KNOXVILLE, Tenn. (WATE) — The Tennessee Department of Health updated its guidelines of health recommendations for the management of COVID-19 in schools.
The update included how long certain people should be in quarantine or isolation if someone in their household has tested positive for coronavirus.
According to the updated guidelines, a teacher or student who lives with someone who tested positive for COVID-19 must not only stay in 10 days of isolation along with the positive case, but also needs to stay in isolation for an additional 14 days.
The length of time could be different if one of the parties lives outside (and does not come in close contact with the infected person) of the home during the isolation phase.
Tanya Coats, president of the Knox County Education Association, said she has never heard of someone having to wait 24 days in isolation if a loved one in the household tested positive.
“I thought it was a misprint, because at first, when I received it I was like, “I haven’t heard of any documentation on people having to quarantine for 24 days,” Coats said.
However, during a press conference with the Knox County Health Department on Tuesday, director Dr. Martha Buchanan said the guidelines came down from the CDC and it’s something everyone should be following if a loved one in their home tests positive for COVID-19.
“If it’s a child and say the parent is a teacher, they’re likely going to have to have contact with that child the whole time they’re not feeling well. So, that could be a 24-day quarantine period,” Buchanan said.
Coats said the guideline is difficult for teachers for many reasons. She said one reason is the fact that a large portion of people living in the county works for the school district.
“Just think if that happens at one school, then we will have a shutdown of a whole school, if not our system, if anyone comes in contact with Covid at someone’s house,” Coats said.
Coats also brought up a concern for teachers living with students and the parent works at a different school.
In that scenario, two schools would be impacted.
Coats said teachers aren’t given enough sick leave for COVID-19 either.
She said teachers get 10 free COVID-19 related sick days. Those 10 days would barely be enough for a teacher to stay home if they were infected with the virus themselves.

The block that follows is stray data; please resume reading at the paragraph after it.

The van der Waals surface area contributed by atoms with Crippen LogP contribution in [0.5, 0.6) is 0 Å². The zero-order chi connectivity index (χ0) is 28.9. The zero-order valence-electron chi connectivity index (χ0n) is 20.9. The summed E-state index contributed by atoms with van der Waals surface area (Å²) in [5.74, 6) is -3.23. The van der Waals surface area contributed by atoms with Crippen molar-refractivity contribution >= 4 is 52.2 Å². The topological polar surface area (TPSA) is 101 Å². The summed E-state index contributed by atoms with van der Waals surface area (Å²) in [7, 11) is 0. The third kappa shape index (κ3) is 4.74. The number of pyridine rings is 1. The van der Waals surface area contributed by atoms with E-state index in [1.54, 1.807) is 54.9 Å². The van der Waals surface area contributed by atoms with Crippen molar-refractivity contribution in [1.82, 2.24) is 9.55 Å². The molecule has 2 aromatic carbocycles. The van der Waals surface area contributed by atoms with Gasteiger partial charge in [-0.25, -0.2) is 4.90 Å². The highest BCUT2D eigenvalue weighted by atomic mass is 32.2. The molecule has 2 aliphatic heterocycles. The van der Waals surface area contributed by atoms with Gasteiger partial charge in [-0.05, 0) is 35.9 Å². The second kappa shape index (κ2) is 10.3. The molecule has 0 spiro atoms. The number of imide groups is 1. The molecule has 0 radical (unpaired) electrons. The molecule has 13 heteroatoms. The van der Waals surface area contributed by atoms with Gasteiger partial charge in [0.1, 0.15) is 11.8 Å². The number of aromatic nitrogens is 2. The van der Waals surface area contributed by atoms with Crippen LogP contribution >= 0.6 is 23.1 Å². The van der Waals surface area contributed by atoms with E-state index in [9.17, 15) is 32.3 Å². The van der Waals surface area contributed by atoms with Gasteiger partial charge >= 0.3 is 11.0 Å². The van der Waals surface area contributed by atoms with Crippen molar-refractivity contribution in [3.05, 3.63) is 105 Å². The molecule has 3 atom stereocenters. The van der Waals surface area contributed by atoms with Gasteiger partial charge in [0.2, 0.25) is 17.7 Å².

They would either have to use other paid-time off-days or not get paid at all.
“Ask the governor along with our local administration, our school board, to give unlimited sick days, paid sick days, to educators because we’re actually helping the system of going back teaching kids, but we have to pay for the 14 days just to be in quarantine? That doesn’t seem like it is equitable for educators to be in a profession that is not willing to get (them) compensated for something they have no control over,” Coats said.
Even with districts offering virtual classes, Coats said more substitutes would be needed and there has been a substitute shortage before the pandemic started.
It’s unclear how the district will work with teachers regarding the virtual option.
Coats said Knox County teachers have been told to have videos and other materials prepared just in case they have to work from home for a while.
She said though, parents could be negatively impacted by a 24-day quarantine as well.
“Those parents will say, ‘I should have other options. I should be able to switch my child over to virtual.’ And it won’t be possible as it stands right now, within Knox County Schools. Or it could be, again, a case-by-case circumstance. And it can also add an undue burden onto parents that thought that they could go back to work, but they couldn’t go back to work because that is a whole month, if you think about it,” Coats said.
Coats said the state or the district should create some sort of testing program such as the NBA, or just do virtual school all together until a vaccine comes out.
Otherwise, too many teachers or students might be out of school for 24 days, even if they were not actually infected with COVID-19.
“If you really need educators to teach students on a day-to-day basis, we need to do a better job of making sure that they’re tested and able to get back to the jobs that they love,” Coats said.
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